In this Feb. 14, 2011 file photo, Israeli Chief of Staff Lt. Gen. Benny Gantz looks on during a ceremony in the Prime Minister's office in Jerusalem. He has hinted that other states could also strike Iran to keep it from acquiring nuclear weapons.
"The Warfare State: Considering a Military Attack in a Fourth Muslim Country"
Op-Ed, The Huffington Post
June 21, 2012
Author: Charles G. Cogan, Associate, International Security Program
Belfer Center Programs or Projects: International Security
For all the louche talk about the U.S. bombing of Iran's nuclear facilities, there is one salient fact that seems to escape the public's attention: there is no legitimacy for it. The various U.N. resolutions enjoining Iran to become more forthcoming about its nuclear program do not contain a specific threat to use force against that country. (N.B. The talks between Iran and the Six Powers on June 18–19 in Moscow failed to produce a breakthrough. Technical experts from both sides will now meet early next month to see if there is a basis for further high-level meetings).
Israel, which carries the memory of the Jewish people and the completely unprovoked horrors of the Holocaust, has every justification for feeling existentially threatened by the apocalyptic rhetoric of Mahmoud Ahmedinejad calling for the destruction of Israel (seconded, it must be noted, by the Supreme Leader Ali Khamenei, though less bombastically). The United States does not have such a justification. And the United States is not Israel.
Very few bona fide experts on the Middle East believe that Iran is suicidal, as it would be if it sought to employ nuclear weapons against Israel. Prof. Kenneth Waltz, in an article entitled, "Why Iran Should Get the Bomb," in the July–August 2012 issue of Foreign Affairs, observed that, "History shows that when countries acquire the bomb, they feel increasingly vulnerable and become acutely aware that their nuclear weapons make them a potential target in the eyes of major powers. This awareness discourages nuclear states from bold and aggressive action."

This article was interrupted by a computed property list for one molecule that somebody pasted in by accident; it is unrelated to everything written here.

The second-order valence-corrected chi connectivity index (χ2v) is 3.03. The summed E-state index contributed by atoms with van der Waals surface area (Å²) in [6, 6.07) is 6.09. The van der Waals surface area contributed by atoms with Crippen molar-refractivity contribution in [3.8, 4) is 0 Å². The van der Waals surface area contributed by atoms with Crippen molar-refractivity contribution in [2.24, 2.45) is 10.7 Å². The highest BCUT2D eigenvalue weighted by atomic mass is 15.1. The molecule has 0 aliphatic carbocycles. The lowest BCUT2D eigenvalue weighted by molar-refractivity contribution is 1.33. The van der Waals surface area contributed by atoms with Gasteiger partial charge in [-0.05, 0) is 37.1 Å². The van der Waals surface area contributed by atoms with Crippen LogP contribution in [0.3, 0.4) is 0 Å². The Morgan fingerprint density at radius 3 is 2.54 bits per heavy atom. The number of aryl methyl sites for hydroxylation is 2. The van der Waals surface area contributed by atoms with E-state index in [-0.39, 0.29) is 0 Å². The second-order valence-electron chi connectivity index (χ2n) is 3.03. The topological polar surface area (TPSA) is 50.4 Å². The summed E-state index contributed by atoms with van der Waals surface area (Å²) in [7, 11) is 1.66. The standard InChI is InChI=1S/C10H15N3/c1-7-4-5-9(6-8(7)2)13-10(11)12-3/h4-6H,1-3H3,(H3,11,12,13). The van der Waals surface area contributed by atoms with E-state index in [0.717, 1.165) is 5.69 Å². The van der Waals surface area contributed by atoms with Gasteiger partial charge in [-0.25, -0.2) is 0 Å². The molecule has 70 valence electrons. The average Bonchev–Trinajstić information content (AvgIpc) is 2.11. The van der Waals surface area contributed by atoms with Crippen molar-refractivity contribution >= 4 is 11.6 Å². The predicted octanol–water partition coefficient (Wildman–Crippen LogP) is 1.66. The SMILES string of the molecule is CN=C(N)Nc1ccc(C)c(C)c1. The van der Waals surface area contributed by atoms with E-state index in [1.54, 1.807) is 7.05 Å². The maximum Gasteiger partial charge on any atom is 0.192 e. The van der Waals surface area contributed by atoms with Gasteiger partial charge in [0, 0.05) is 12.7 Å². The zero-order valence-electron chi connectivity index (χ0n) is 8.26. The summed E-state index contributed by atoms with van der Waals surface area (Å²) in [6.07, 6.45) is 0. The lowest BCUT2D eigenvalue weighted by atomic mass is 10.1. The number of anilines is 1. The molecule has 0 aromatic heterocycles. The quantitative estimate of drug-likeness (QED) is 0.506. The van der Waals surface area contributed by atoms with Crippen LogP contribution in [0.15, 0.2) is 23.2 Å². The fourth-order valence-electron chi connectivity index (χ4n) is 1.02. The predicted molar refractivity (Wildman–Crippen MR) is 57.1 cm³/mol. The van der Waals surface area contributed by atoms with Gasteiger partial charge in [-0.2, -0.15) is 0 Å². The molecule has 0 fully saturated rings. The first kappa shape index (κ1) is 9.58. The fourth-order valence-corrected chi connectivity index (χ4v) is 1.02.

Whether or not the U.S. joined in an Israeli bombing of Iran, it would be blamed for it, and it would be seen throughout the world as America's fourth military intervention in a Muslim country. First there was Afghanistan, initially justified, unnecessarily prolonged; then Iraq, under what turned out to be a false pretext concerning weapons of mass destruction; and then Libya, where America's support "from behind" proved absolutely essential to the success of the air campaign that helped overthrow Muammar Gaddafi.
Perhaps we should take a step back and ask ourselves: Where are we going? Do we want to continue down this route? Are we indeed becoming a "warfare state"?
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